morrisons trolleys

Morrisons has issued an apology after it was found to have breached the Groceries Supply Code of Practice (GSCOP) in relation to demands for lump sum payments of about £2m last year.

The retailer has also offered to repay money to suppliers who had paid money for no clear benefit and disciplined staff as part of the probe by Groceries Code Adjudicator Christine Tacon.

Overall Morrisons accepted that a total of 19 requests for lump sum payments last year had not been related to the relevant supply agreements and were therefore in breach of the Code. These may also have been retrospective requests.

The Adjudicator received evidence of the requests in June and July last year from a number of sources. The evidence indicated that Morrisons had requested lump sums to be paid for the first half-year (which ended 1 August) within four weeks.

Tacon said it was not clear whether these were prospective or retrospective, given the short time remaining to the half-year end. She said no negotiation was offered, there were no references made to supply agreements nor to any variation being made to the relevant supply agreement, with due notice being given.

As part of her separate investigation into Tesco, The Adjudicator also received evidence that Morrisons had called a meeting of its largest suppliers in June 2015, with senior personnel present, and requested lump sum payments, not only for the first half-year but also for the second half. Figures of about £2m for each half-year were mentioned by a number of suppliers.

Tacon wrote to Morrisons CEO David Potts to alert him to the issue, following which the retailer launched an internal investigation that involved reviewing 66,000 emails, interviewing employees and taking disciplinary action where appropriate. It also put in place further training for staff on negotiation techniques permitted by the Code, with particular focus on variation to existing supply agreements.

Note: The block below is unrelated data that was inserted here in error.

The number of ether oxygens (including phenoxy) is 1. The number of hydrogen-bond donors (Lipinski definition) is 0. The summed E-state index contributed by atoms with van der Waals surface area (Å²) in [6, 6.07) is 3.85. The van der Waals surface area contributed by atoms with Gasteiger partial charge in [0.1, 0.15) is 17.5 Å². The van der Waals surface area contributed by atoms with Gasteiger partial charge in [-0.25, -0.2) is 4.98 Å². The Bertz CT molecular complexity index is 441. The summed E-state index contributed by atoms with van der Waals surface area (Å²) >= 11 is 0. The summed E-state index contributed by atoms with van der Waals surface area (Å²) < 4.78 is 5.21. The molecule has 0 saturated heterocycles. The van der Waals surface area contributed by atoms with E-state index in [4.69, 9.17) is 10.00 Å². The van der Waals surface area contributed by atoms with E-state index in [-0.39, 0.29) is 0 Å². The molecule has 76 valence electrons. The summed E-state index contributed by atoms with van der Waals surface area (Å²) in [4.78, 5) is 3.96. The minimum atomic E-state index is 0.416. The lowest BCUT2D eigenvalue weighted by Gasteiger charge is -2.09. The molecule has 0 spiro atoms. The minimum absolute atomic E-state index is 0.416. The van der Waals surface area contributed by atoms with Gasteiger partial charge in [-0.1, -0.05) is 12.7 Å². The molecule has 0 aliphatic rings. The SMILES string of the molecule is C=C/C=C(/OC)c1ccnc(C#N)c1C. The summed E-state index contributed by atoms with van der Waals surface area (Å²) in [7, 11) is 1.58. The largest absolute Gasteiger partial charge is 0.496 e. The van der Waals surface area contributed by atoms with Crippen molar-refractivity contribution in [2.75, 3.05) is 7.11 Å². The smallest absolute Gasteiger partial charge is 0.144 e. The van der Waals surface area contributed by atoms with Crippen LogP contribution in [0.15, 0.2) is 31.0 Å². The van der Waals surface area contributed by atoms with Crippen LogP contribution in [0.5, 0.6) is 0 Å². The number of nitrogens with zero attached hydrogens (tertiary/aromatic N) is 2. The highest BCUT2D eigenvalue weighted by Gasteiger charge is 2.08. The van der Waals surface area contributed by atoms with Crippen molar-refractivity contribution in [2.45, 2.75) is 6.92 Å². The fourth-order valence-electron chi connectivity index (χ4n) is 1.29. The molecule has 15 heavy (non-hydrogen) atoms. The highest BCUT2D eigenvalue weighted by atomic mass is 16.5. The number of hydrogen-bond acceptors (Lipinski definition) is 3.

It appears that these undertakings have been sufficient to persuade Tacon not to launch a full investigation, which would have come with the potential to fine the retailer up to 1% of its turnover.

Tacon acknowledged that Morrisons had responded immediately when alerted to the issue, had conducted an extensive internal investigation, and this had led to the requests not being followed up. Requests for money for the second half-year then became genuine negotiations between retailer and supplier. The retailer told her it had contacted suppliers who had paid money for no clear benefit and offered it back, which in some cases was accepted. Those suppliers suffered no detriment and said they were happy with the outcome.

The GCA has been assured that additional training, more robust internal processes and increased audits are now in place and that Morrisons checked to see that no similar activity occurred at its year end in February 2016.

“These events happened a year ago and since then much has been achieved to ensure they don’t happen again. However, we are sorry they happened in the first place,” said Potts.

“As soon as we were made aware of these requests to suppliers, we conducted a detailed internal investigation and co-operated fully with the Groceries Code Adjudicator.

Since then, we have completely changed the way we work with suppliers. I have brought in a new management team who have modernised and simplified all of our buying practices. We have also reorganised and retrained our buying team.

“All of our new ways of working with suppliers have been shared with the Adjudicator.”